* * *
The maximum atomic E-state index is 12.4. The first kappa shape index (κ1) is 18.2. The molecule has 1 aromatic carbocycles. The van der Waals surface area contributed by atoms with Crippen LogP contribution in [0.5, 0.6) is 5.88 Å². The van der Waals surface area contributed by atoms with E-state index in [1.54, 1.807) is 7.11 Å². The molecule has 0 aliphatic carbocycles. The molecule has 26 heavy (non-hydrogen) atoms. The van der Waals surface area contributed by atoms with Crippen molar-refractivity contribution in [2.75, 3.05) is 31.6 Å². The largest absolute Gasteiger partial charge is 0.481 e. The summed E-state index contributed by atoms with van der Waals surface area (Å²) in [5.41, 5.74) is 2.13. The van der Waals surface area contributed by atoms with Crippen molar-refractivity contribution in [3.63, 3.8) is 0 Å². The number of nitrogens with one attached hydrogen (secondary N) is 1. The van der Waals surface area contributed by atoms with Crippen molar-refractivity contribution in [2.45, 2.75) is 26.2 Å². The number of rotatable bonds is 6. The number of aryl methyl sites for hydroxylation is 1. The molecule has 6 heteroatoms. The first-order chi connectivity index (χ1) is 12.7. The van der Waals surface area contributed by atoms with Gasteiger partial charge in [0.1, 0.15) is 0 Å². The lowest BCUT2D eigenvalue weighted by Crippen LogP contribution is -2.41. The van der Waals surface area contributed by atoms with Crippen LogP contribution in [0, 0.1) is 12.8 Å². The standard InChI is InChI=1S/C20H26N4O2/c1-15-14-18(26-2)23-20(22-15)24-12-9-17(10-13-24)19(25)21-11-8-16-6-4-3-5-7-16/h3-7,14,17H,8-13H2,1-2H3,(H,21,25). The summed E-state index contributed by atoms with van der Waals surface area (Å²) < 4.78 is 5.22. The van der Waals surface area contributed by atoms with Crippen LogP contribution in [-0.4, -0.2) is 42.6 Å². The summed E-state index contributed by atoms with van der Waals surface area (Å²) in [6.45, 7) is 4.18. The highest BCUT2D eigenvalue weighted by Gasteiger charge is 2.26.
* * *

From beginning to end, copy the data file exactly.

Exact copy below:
The maximum atomic E-state index is 12.4. The first kappa shape index (κ1) is 18.2. The molecule has 1 aromatic carbocycles. The van der Waals surface area contributed by atoms with Crippen LogP contribution in [0.5, 0.6) is 5.88 Å². The van der Waals surface area contributed by atoms with E-state index in [1.54, 1.807) is 7.11 Å². The molecule has 0 aliphatic carbocycles. The molecule has 26 heavy (non-hydrogen) atoms. The van der Waals surface area contributed by atoms with Crippen molar-refractivity contribution in [2.75, 3.05) is 31.6 Å². The largest absolute Gasteiger partial charge is 0.481 e. The summed E-state index contributed by atoms with van der Waals surface area (Å²) in [5.41, 5.74) is 2.13. The van der Waals surface area contributed by atoms with Crippen molar-refractivity contribution in [3.63, 3.8) is 0 Å². The number of nitrogens with one attached hydrogen (secondary N) is 1. The van der Waals surface area contributed by atoms with Crippen molar-refractivity contribution in [2.45, 2.75) is 26.2 Å². The number of rotatable bonds is 6. The number of aryl methyl sites for hydroxylation is 1. The molecule has 6 heteroatoms. The first-order chi connectivity index (χ1) is 12.7. The van der Waals surface area contributed by atoms with Gasteiger partial charge in [0.1, 0.15) is 0 Å². The lowest BCUT2D eigenvalue weighted by Crippen LogP contribution is -2.41. The van der Waals surface area contributed by atoms with Crippen LogP contribution in [0, 0.1) is 12.8 Å². The standard InChI is InChI=1S/C20H26N4O2/c1-15-14-18(26-2)23-20(22-15)24-12-9-17(10-13-24)19(25)21-11-8-16-6-4-3-5-7-16/h3-7,14,17H,8-13H2,1-2H3,(H,21,25). The summed E-state index contributed by atoms with van der Waals surface area (Å²) < 4.78 is 5.22. The van der Waals surface area contributed by atoms with Crippen LogP contribution in [-0.4, -0.2) is 42.6 Å². The summed E-state index contributed by atoms with van der Waals surface area (Å²) in [6.45, 7) is 4.18. The highest BCUT2D eigenvalue weighted by Gasteiger charge is 2.26.